The Princess and the Frog brings many vivid new characters for children to love to the screen – these include Naveen (Bruno Campos), a spoiled and irresponsible prince who is turned into a frog by the evil Dr Facilier (Keith David), a devious scoundrel, who works his magical spells with the help from his friends from ‘the other side,’ in other words, spirits and ghosts.
I spoke with Bruno and Keith, who bring their distinct voices to these characters at the press junket for the movie.
Bruno, did you channel anyone to find your inner prince?
Bruno: I was actually channeling my dad throughout the whole movie. He’s a funny, upstart guy. That’s where I got my inspiration. That’s what I was channeling.
This was your first animated voice, how hard was it to do?
Bruno: I had never done anything like this before and it was very contrary for me. I felt like I was throwing up the windows of a house first and just suspending them there. I didn’t understand it. I didn’t trust how this was going to, all of a sudden, come together. I’m used to preparing a part and executing it. Here, we’d go as we went.
They’d give me a scene and say, ‘Read that,’ and so I’d read it. Then, they’d say, ‘Okay, now do it again, except this time, you’re really mad.’ I’d do that. And, they’d say, ‘Okay, now do it again, except this time, you’re running.’ I’d say, ‘Where am I running to?’ and they’d say, ‘We’re not sure yet. Just run.’ I’d say, ‘All right, where am I coming from?’ and they’d be like, ‘Listen, you’re asking too many questions.’ So, after about a month of that, I started to groove with it.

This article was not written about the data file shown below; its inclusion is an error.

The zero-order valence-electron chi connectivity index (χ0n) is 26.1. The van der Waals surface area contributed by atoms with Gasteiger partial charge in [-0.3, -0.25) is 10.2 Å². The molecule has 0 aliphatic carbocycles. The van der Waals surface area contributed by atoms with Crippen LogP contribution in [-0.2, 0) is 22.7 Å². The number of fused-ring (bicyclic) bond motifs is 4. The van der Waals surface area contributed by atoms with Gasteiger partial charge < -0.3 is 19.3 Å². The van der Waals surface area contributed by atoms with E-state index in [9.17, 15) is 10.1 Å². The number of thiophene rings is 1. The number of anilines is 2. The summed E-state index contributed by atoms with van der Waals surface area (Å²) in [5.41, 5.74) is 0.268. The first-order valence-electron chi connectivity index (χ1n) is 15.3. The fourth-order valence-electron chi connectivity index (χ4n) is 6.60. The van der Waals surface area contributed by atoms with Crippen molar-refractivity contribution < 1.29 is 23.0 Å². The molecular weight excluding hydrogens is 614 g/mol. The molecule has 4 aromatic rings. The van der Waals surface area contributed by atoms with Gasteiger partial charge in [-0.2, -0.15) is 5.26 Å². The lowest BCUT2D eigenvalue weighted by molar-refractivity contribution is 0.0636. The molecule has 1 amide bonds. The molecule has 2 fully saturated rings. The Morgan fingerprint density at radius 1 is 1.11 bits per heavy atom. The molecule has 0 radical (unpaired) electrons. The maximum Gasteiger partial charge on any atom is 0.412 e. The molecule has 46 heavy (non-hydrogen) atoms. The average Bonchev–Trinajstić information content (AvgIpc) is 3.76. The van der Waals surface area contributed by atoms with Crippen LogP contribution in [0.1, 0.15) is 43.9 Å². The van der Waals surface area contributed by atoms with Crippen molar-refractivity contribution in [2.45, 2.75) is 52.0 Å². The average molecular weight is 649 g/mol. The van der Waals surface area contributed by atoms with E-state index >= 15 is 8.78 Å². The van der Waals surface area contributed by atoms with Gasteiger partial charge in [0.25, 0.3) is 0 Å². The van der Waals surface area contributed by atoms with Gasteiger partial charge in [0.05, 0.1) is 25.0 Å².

How did you get inspired to voice such a sexy, charming character?
Bruno: A lot of pampering. The thing that I always found funny about this character is that he gets turned into this slimy frog and, for the entire movie, his attitude is, “I’ve still got it!” I just thought that was so hilarious, and that reminds me of my dad. I was inspired by how hilarious that was to me because it was so comedic.
Keith, what was it like to play the evil villain, Dr. Facilier?
Keith: I was surprised at the effect of the whole. There was a moment when I sat back and went, ‘Wow, that is kind of scary.’ When all the spirits come out and he sends them to get Tiana, I was like, ‘Holy crap!’ I’ve got a 5-year-old kid and she may freak out a few times. Not to the point where she’ll have nightmares, but she’ll grab onto me and bury her head in my arm.
Anybody who’s a fan of horror goes to the movies just to get that feeling and then get over it, as soon as the credits start to run. You want that feeling. If you get anything less than that, it’s not quite as satisfying.
How did you approach the way you sang for the role of the Facilier?
Keith: The music dictates how you deliver it. Randy Newman has his own particularities. You’ve got to sing it the way he wrote it. I was only too glad to be singing it. Thank God, I could sing my own music and got a chance to do it. It was a grand opportunity that we were able to participate in.
Filmmaking is the ultimate art of collaboration. One of the reasons why they pick you, as opposed to somebody else, is because of what you bring to the table. Every actor has their own particular uniqueness. We all try to channel that uniqueness through these characters.